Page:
Archives and Special Collections

Scope and Contents of the Hall Collection

The papers described in this Register are amalgamated from two segments of the G. Stanley Hall papers, separated for a half-century. A large quantity of Hall materials, including family and most professional correspondence, became the property of Dr. Robert G. Hall after his father's death, and were shipped to his home in Portland, Oregon. Dr. Hall, for some years, consulted Dr. Henry D. Sheldon, a Clark alumnus and Dean of the School of Education at the University of Oregon, on matters of access and literary rights. Sheldon had made copies of many of Hall's letters while preparing a projected volume for publication, and he sent copies of some of the more important items to the Clark University Library. Attempts by Clark to obtain the originals did not come to fruition, and in the course of the years a large portion of the Oregon deposit was destroyed. Surviving originals and copies of letters to and from Hall and his family, as well as some scattered professional correspondence (including a number of original William James letters) were lent to Dorothy Ross by Dr. Hall in the 1960's. He did this with the understanding that upon completion of her biography of his father, they would be deposited at Clark. These are the papers referred to in the Ross biography as the G. Stanley Hall Papers, or HP.

The second segment of Hall papers, remaining at Clark, was largely, though not entirely, official correspondence. These materials too underwent separation and recombination over the years, with some materials being held in the Registrar's Office, with others (largely memorabilia or letters valuable for their signatures) in the Psychology Department, yet others in the President's Office, and still others in the vault of the Library. These, plus the Sheldon transcripts, are referred to in the Ross biography as the Clark University Papers (CUP). After the Robert Hutchings Goddard Library was opened in 1969, these materials were gradually assembled under one roof. They were joined, in the Fall of 1971, by the Oregon segment (HP) as well as by other materials gathered by Ms. Ross in the preparation of her biography.

Given the vicissitudes of the manuscripts, it was not possible to determine the original file order for more than a few parts of the collection. The two main segments have been combined into a defensible common classification, largely by subject since most of the surviving Clark University papers were already in subject folders. A few anomalies persist, of which the most important is the fact that at some previous time the correspondence of President Hall (Clark University) and of President Sanford (Clark College) with faculty members was combined into individual faculty folders. The contents of those folders have not been separated, although in a few cases the faculty folder will include only Sanford correspondence. As new discoveries of Hall papers are made, they will be integrated into this classification unless they obviously belong with another collection.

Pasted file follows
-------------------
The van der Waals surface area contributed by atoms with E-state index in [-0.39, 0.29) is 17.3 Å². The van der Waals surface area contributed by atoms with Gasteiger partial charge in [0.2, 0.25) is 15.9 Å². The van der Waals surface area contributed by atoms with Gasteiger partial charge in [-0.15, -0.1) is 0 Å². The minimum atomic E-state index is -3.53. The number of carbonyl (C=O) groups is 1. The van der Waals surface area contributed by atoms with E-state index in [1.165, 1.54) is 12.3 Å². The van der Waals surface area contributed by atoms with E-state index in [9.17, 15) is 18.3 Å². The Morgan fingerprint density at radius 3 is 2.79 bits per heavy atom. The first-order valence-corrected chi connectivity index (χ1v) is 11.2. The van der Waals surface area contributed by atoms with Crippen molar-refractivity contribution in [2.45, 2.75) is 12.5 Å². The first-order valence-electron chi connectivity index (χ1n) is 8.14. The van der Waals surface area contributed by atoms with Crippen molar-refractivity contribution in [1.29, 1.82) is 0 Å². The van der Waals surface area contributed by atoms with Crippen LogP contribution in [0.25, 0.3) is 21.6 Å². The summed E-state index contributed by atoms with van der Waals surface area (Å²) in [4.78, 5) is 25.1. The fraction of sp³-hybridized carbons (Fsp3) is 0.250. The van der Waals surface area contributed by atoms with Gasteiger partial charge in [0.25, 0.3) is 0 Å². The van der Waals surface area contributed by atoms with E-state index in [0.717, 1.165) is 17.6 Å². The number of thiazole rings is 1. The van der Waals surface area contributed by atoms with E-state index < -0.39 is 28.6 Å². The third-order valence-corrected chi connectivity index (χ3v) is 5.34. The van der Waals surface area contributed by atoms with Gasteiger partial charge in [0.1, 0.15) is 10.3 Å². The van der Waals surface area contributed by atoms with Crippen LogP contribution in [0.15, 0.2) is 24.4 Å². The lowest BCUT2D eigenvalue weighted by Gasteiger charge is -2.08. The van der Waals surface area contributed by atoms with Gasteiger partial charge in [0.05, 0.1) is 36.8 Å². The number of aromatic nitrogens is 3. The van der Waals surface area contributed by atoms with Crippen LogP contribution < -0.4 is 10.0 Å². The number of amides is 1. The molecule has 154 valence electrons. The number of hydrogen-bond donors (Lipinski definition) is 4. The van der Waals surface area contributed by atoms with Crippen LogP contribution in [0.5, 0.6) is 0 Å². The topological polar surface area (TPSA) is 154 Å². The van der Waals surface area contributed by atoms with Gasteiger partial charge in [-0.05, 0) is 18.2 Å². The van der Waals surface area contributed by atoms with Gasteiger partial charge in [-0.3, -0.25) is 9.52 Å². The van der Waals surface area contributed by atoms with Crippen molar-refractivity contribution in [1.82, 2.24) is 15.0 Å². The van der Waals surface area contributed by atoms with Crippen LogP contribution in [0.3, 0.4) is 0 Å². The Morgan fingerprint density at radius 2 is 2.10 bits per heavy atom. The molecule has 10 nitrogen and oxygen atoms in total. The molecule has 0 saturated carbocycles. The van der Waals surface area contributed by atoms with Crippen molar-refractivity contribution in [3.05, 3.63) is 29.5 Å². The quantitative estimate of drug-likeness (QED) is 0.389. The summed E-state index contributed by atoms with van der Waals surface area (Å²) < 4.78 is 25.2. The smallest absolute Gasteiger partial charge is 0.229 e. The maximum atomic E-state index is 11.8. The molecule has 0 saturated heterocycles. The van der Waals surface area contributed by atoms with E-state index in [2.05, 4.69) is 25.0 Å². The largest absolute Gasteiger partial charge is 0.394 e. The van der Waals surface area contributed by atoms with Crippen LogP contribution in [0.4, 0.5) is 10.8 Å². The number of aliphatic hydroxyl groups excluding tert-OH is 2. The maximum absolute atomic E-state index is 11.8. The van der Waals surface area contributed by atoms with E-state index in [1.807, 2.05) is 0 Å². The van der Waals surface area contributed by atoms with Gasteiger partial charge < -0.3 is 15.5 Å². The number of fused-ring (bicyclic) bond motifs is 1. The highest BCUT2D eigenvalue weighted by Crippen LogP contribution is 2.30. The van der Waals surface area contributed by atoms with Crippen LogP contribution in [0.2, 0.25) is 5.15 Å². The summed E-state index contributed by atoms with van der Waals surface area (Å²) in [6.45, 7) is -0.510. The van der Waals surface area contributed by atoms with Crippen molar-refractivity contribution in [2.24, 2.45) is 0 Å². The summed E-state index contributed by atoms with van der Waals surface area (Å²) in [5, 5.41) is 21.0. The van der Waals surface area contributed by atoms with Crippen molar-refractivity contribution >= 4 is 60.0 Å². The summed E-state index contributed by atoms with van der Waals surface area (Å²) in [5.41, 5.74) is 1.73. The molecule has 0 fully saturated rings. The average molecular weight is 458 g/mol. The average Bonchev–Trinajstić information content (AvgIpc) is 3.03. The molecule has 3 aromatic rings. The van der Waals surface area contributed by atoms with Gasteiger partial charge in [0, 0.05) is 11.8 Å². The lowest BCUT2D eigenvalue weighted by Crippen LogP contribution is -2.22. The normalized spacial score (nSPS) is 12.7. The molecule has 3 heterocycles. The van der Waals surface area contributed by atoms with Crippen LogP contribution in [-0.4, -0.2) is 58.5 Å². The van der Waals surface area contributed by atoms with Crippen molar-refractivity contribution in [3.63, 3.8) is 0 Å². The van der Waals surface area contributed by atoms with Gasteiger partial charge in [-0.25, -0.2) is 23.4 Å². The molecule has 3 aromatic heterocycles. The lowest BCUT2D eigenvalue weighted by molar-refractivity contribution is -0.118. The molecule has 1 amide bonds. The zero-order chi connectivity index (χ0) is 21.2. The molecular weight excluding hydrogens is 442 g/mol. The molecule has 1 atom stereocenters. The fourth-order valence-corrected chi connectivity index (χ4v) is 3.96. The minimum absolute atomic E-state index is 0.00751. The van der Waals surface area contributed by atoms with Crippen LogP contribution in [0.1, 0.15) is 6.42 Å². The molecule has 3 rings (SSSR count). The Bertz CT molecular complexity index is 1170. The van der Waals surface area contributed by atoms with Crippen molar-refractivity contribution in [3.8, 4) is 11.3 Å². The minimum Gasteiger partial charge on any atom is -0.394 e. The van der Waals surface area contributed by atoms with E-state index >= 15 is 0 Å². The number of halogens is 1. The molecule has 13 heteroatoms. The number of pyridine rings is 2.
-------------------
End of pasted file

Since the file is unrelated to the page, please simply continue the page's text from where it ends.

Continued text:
The Clark University Archives contains additional Hall manuscripts. This includes two sets of bound volumes of Collected Works (cited in the Ross biography as CW), which include some manuscript articles and addresses, a bound volume of handwritten tributes to Hall on the twenty-fifth anniversary of his doctorate, 1903, and a bound letterbook covering the years 1889-1890. Furthermore, there is correspondence with former Clark students of Hall. These letters were originally filed in student folders, but were separated out and were put into their own series in the Hall papers. A few Hall manuscripts can also be found in other collections held by the University Archives, such as the George Hubbard Blakeslee papers. A manuscripts card catalogue, which includes all of these, has been created. The Archives also holds a large quantity of printed material by and relating to Hall, as well as photographic material. A lengthy series of scrapbooks, both annual and on special topics (referred to in the Ross biography as Clippings,...), provides much additional information on Hall and the University. G. Stanley Hall's library is presently divided between the University Department of Special Collections and the G. Stanley Hall Memorial Room in the Department of Psychology.

Literary rights in the unpublished writings of G. Stanley Hall and the Hall family in the Hall papers were transferred in February, 1972, to the Trustees of Clark University through the generosity of Dr. Robert Hall's widow, Edith M. Hall, and his son, Robert M. Hall. Permission to use and to quote from the Hall papers must be secured from the University Archivist. Notes, letters, interviews, materials, etc., in Box 32, gathered for her biography by Ms. Ross, are open without restriction; quotation may be made without permission from Ms. Ross so long as the source is duly cited.